"This may be a mathematician's bias, but Category Theory is somewhat underwhelming because you can't really do anything with it. It's actually too abstract--you can model basically every branch of mathematics with Categories, but you can't actually prove very much about them from this perspective. All you get is a different vocabulary to talk about results that you already knew. It's also less approachable because its objects of study are other branches of mathematics, whereas most other branches have number, vectors, and functions as standard objects."

Now let me digress a bit towards personal experience. I don't have a strong math background and have only started learning category theory. I don't get most of the mathy stuff that category theorists talk about that I cannot relate to my programming world. But the subset that Pierce talks about and which I can relate to when I write code gives me an alternate perspective to think about functional abstractions. And, as I mentioned in my last post, category theory focuses more on the morphisms than on the objects. When I am programming in a functional language, this has a strong parallel towards emphasizing how abstractions compose. Specifically point free style composition has its inspiration from category theory and the way it focuses on manipulating arrows across objects.

# Focusing on Generic Abstractions

Category theory gives us Functors, Applicatives, Monads, Semigroups, Monoids and a host of other abstractions which we use extensively in our everyday programming. Or at least I try to. These have taught me to think in terms of generic abstractions. I will give you a practical example from my personal experience that served as a great eye opener towards appreciating the value of generic abstractions ..I program mostly in Scala and some times in Haskell. And one thing I need to do frequently (and it's not at all something unique to me) is apply a function

`f`

to a collection of elements (say of type `Foo`

) with the caveat that the function may sometimes return no result. In Scala the obvious way to model this is for the function to return an `Option`

type. Just for the record, `Option`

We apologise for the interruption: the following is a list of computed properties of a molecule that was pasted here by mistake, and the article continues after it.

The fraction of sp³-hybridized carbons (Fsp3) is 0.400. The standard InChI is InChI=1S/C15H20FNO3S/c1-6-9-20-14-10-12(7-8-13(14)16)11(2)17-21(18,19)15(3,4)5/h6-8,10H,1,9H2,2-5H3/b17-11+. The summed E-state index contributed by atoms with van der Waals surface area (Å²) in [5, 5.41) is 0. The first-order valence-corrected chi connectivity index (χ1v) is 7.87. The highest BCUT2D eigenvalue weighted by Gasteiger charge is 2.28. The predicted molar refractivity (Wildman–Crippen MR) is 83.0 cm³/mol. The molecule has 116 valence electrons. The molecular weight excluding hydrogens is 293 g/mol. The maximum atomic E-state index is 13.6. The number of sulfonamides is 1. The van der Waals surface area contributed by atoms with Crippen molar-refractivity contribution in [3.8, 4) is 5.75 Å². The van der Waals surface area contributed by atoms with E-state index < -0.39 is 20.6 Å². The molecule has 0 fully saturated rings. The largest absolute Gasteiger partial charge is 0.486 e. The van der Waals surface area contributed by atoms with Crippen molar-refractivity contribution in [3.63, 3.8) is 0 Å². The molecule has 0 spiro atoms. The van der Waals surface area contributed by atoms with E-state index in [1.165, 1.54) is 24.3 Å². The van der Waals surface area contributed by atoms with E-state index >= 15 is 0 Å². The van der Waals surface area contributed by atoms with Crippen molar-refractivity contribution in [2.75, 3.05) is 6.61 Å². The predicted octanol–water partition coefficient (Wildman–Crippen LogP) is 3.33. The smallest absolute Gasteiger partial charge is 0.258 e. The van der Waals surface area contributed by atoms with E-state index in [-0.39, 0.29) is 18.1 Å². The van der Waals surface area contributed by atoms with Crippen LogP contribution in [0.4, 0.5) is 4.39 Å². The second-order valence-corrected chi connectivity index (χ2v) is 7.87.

is the equivalent of `Maybe`

in Haskell and can be one of the two concrete types, `Some`

(indicating the presence of a value) and `None`

(indicates no value). So, applying `f: Foo => Option[Bar]`

over the elements of a `List[Foo]`

, gives me `List[Option[Bar]]`

. My requirement was to convert the result into an `Option[List[Bar]]`

, which would have a value only if all the `Foo`

s in the `List`

gave me `Some[Bar]`

, and `None`

otherwise. Initially I implemented this function as a specialized utility for `Option`

data type only. But then I realized that this function could very well be applicable for many other data types like `Either`

, `List`

etc. And this aha! moment came courtsey of Scalaz which has a function `sequence`

that does the exact same thing and works for all `Traversible`

data structures (not just `List`

s) and containing anything that's an instance of an Applicative Functor. The Scala standard library doesn't have generic abstractions like `Monad`

, `Monoid`

or `Semigroup`

and I constantly find reinventing them all the time within real world domain models that I program. No wonder I have Scalaz as a default dependency in almost all of my Scala projects these days. So much for generic abstractions .. Now the question is do I need to know Category Theory to learn the generic abstractions like Applicative Functors or Monads ? Possibly no, but that's because some of the benevolent souls in the programming community have translated all those concepts and abstractions to a language that's more approachable to a programmer like me. At the same time knowing CT certainly gives you a broader perspective. Like the above quote says, you can't pinpoint and say that I am using this from my category theory knowledge. But you can always get a categorical perspective and a common vocabulary that links all of them to the world of mathematical composition.

# Natural Transformation, Polymorphism and Free Theorems

Consider yet another aha! moment that I had some time back when I was trying to grok Natural Transformations, which are really morphisms between Functors. Suppose I have 2 functors*F*and

*G*. Then a natural transformation η

*: F → G*is a map that takes an object (in Haskell, a type, say,

*a*) and returns a morphism from

*F(a)*to

*G(a)*, i.e.

η

*:: forall a. F a → G a*

Additionally, a natural transformation also needs to satisfy the following constraint ..

For any

*f :: A → B*, we must have

*fmap*

_{G}f . η = η . fmap_{F}fConsider an example from Haskell, the function

`reverse`

on lists, which is defined as `reverse :: [a] -> [a]`

, which we can more specifically state as `reverse :: forall a. [a] -> [a]`

..Comparing

`reverse`

with our earlier definition of η, we have *F ≡ []*and

*G ≡ []*. And since for lists,

`fmap`

= `map`

, we have the other criterion for natural transformation as *map f . reverse = reverse . map f*. And this is the free theorem for reverse!

Not only this, we can get more insight from the application of natural transformation. Note the

*forall*annotation above. It literally means that η (or

`reverse`

) works for *any*type

`a`

. That is, the function is not allowed to peek inside the arguments and its behavior does not depend on the *exact*type of

`a`

. We can freely substitute one type for another and yet have the same behavior of the function. Hence a natural transformation is all about polymorphic functions.